Mercury's mysterious 'darkness' revealed

March 7, 2016
This oblique image of Basho shows the distinctive dark halo that encircles the crater. The halo is composed of so-called Low Reflectance Material (LRM), which was excavated from depth when the crater was formed. Basho is also renowned for its bright ray craters, which render the crater easily visible even from very far away. Credit: Courtesy NASA/Johns Hopkins University Applied Physics Laboratory/Carnegie Institution of Washington

Scientists have long been puzzled about what makes Mercury's surface so dark. The innermost planet reflects much less sunlight than the Moon, a body on which surface darkness is controlled by the abundance of iron-rich minerals. These are known to be rare at Mercury's surface, so what is the "darkening agent" there?

About a year ago, scientists proposed that Mercury's darkness was due to that gradually accumulated from the impact of comets that traveled into the inner Solar System. Now scientists, led by Patrick Peplowski of the Johns Hopkins University Applied Physics Laboratory, have used data from the MESSENGER mission to confirm that a high abundance of carbon is present at Mercury's surface. However, they also have also found that, rather than being delivered by comets, the carbon most likely originated deep below the surface, in the form of a now-disrupted and buried ancient graphite-rich crust, some of which was later brought to the surface by impact processes after most of Mercury's current crust had formed. The results are published in the March 7, 2016, Advanced Online Publication of Nature Geoscience.

Co-author and Deputy Principal Investigator of the MESSENGER mission, Carnegie's Larry Nittler, explained: "The previous proposal of comets delivering carbon to Mercury was based on modelling and simulation. Although we had prior suggestions that carbon may be the darkening agent, we had no direct evidence. We used MESSENGER's Neutron Spectrometer to spatially resolve the distribution of carbon and found that it is correlated with the darkest material on Mercury, and this material most likely originated deep in the crust. Moreover, we used both neutrons and X-rays to confirm that the dark material is not enriched in iron, in contrast to the Moon where iron-rich minerals darken the surface."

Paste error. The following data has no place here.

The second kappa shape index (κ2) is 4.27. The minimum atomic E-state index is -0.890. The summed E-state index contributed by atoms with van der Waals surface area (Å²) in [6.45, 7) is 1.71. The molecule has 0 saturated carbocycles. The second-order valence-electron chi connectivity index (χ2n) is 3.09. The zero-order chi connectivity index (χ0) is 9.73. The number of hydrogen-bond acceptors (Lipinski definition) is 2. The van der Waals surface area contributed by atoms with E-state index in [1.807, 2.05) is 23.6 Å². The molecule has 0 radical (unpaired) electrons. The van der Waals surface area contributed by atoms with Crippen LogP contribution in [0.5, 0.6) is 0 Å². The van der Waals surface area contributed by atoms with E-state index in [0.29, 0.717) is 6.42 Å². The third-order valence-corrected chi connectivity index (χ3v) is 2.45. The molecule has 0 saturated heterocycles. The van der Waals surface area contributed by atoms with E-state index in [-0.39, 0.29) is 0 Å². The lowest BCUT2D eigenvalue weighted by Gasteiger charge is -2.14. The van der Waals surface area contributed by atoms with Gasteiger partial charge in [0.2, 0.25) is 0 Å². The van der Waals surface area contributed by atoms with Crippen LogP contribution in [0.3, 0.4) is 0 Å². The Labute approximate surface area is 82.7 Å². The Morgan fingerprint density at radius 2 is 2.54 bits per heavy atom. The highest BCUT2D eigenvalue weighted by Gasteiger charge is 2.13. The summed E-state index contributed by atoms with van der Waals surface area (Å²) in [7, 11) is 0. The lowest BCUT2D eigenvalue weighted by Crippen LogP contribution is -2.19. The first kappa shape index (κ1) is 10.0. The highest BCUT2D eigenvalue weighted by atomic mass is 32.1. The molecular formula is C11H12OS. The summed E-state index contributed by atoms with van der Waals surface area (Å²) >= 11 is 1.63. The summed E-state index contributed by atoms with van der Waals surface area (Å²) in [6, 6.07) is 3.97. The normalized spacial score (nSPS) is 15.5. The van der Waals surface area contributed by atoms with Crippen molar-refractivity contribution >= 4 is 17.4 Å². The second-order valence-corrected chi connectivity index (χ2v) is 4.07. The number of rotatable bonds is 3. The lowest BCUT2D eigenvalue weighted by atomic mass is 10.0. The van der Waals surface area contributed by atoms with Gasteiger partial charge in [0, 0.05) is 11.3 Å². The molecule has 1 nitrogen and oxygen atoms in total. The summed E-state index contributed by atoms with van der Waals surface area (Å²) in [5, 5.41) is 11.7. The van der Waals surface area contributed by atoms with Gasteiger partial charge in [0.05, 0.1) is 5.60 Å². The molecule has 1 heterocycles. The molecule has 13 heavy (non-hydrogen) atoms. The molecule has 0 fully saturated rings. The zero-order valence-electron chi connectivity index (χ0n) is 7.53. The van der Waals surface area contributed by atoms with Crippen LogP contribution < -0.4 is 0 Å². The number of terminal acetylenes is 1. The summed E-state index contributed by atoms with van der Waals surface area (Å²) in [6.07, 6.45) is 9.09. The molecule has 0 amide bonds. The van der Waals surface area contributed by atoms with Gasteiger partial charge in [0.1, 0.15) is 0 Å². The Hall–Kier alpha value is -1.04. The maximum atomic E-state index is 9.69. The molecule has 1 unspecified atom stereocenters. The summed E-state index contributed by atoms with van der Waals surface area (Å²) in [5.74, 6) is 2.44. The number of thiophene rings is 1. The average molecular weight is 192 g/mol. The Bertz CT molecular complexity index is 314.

This enhanced color image highlights Mercury’s low-reflectance material, which appears blue in this image, and its association with impact-excavated material. The young rayed crater Degas appears near the center, and to the far left is the crater Akutagawa, whose extensive low-reflectance (dark blue) material was studied by MESSENGER and found to be carbon rich. Credit: NASA/Johns Hopkins University Applied Physics Laboratory/Carnegie Institution of Washington

MESSENGER obtained its statistically robust data via many orbits on which the spacecraft passed lower than 60 miles (100 km) above the surface of the planet during its last year of operation. The data used to identify carbon included measurements taken just days before MESSENGER impacted Mercury in April 2015. Repeated Neutron Spectrometer measurements showed higher amounts of low-energy neutrons, a signature consistent with the presence of elevated carbon, coming from the surface when the spacecraft passed over concentrations of the darkest material. Estimating the amount of carbon present required combining the neutron measurements with other MESSENGER datasets, including X-ray measurements and reflectance spectra. Together, the data indicate that Mercury's surface rocks are made up of as much as a few weight percent graphitic carbon, much higher than on other planets. Graphite has the best fit to the reflectance spectra, at visible wavelengths, and the likely conditions that produced the material.